April 6, 2011 at 11:40 pm (Uncategorized)

I have a cynic’s aversion to the tidy little aphorisms found at the bottom of desktop calendars, but there is one – in truth, I’m sure there are several – that does resonate with me, and it’s this: we must be the change we wish to see in the world. And I am thinking of it now because of Lilian’s comment about the… what shall we call it… let’s say the ‘friendly fire’ that hit me from the published author last week. Lilian is so right about models of behaviour; it goes all the way back to starting high school and seeing how the seniors behaved, how they treated the juniors and already seeing how those juniors would in turn one day treat students of the lower forms. And you have to decide which it’s going to be, every step of the way. That choice about whose example you prefer to follow crops up again and again – sometimes I can’t believe how little things have changed.

I remember very consciously deciding before arriving at Varuna for the first time what kind of writer I wanted to be. I have discussed it before on this blog, so I won’t labour the point, just to say these are, finally, individual choices we make, and I decided I wanted to embrace and promote and support other writers, instead of feeling (as one so easily may) paranoid and fearful about them and their potential to somehow harm my chances (which, by the way, they can’t; I take care of that all by myself). I am a very open person by nature – the content of this blog attests to that, I think – and so it seemed to me the right, intuitive approach, rather than closing myself off or even just viewing other writers with suspicion, which in my view can be negative and harmful enough. It wasn’t a difficult choice to make, but even so I have wavered on occasion.

I haven’t always wanted to share my ideas.

I haven’t always wanted to disclose my activities.

I haven’t always succeeded in my genuine desire to celebrate the successes of others without any thought for my own failures.

No doubt there are many other things I haven’t done. But I can say with certainty that one thing I am obsessively scrupulous about is giving credit where credit is due, not just because it goes with the territory of embracing other writers but also because in my own heart (and I know writers have wildly differing views on this), I believe it is always the right and only thing to do.

It’s not hard to cite a source; I do it all the time in conversation as well as in writing. “As Llew says…”; “I was reading so-and-so’s blog…”; “There’s this great line in X…” – it is not hard. So it just happens to be the unfortunate case that this friendly fire consisted of one of the things I personally find wounding. I’d much rather fall on my sword than omit a citation when I know – and we do know – that a citation is due.

Anyway, I have been fortunate to meet, work with and chat to a different published author whose compass on such things is set to coordinates I fundamentally recognise and respond to. She gets embarrassed when I mention her by name here, so much so that I think she’d honestly prefer I stop doing it, which leaves me in a slight pickle. I find withholding her name hard precisely because she does set a good example for aspirants like me, and my instinct is to direct other people her way so that they too might be exposed to decent conduct and learn from it. Well, I suppose you don’t need to know her name because it doesn’t have to be her, you just might benefit from finding your own guide as you crawl along that rank sewer of writerly ambition. It helps.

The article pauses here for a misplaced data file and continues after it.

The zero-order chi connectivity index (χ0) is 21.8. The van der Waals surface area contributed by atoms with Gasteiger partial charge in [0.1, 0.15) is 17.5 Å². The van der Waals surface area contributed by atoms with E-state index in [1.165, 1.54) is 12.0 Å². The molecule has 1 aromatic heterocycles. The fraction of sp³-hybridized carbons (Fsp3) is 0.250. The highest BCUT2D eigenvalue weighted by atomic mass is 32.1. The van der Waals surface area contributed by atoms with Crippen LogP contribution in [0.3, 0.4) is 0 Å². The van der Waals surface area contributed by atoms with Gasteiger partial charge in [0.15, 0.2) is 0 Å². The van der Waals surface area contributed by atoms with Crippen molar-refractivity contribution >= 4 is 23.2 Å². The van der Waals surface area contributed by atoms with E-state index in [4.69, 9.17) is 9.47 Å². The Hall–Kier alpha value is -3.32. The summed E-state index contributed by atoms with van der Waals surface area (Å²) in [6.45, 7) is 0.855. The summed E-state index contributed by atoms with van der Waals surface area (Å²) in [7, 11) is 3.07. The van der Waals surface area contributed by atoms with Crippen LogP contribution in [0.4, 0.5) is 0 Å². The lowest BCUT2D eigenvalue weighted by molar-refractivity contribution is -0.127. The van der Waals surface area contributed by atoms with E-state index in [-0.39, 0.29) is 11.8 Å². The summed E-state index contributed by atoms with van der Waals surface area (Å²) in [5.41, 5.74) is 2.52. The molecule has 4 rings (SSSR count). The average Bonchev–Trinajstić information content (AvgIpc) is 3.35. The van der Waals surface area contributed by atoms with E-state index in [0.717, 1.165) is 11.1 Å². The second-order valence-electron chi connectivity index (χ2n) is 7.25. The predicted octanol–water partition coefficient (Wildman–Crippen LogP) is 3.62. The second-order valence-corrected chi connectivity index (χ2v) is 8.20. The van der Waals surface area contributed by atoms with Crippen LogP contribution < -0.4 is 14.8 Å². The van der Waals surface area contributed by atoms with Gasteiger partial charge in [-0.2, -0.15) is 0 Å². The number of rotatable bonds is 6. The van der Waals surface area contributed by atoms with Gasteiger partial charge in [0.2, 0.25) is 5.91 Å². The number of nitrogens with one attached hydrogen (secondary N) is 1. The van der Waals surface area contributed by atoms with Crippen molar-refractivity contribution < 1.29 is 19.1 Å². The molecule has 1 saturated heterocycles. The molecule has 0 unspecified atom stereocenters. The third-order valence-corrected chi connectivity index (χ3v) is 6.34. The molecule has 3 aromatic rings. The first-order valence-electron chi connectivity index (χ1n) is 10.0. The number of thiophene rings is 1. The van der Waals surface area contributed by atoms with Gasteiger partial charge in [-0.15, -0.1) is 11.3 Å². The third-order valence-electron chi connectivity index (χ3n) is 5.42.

The other thing is, let’s not overstate things. It’s highly unlikely the friendly fire did anything other than skim the surface – a slight flesh wound at most. As much as it’s tempting to writhe in dramatic despair, imagining in technicolour detail and surround-sound The Day My Entire Feature Was Repeated Verbatim Before A Rapturous Audience That Hung On My Every Unattributed Word, let’s be real. That is not what happened. These ‘insights’ that were ‘pinched’? I very much doubt I was the first to set them down, and I know I wasn’t the first to identify them. I know this for a fact because they’re only the most basic, everyday facts of the writing life. In that important respect, they belong to us all.



  1. litlove said,

    Lilian is one wise woman. As for how you feel, well, you’re human and you can’t change that. Writhe away if you need to. I know you’ll keep your integrity in the moment of action.

  2. Woo said,

    I, too, am scrupulous about attributing credit where it is due. Largely because I have suffered at the hands of previous authority figures who didn’t do me even that much justice.

  3. Lilian Nattel said,

    Awww thanks (and Litlove, too). I’ve been saying to myself lately “it’s not a tsunami” to remind myself to get perspective. But that has to be balanced with it being ok to be human and feel human feelings, at least for me, so that I don’t push away reality. We’re all in that together, too.

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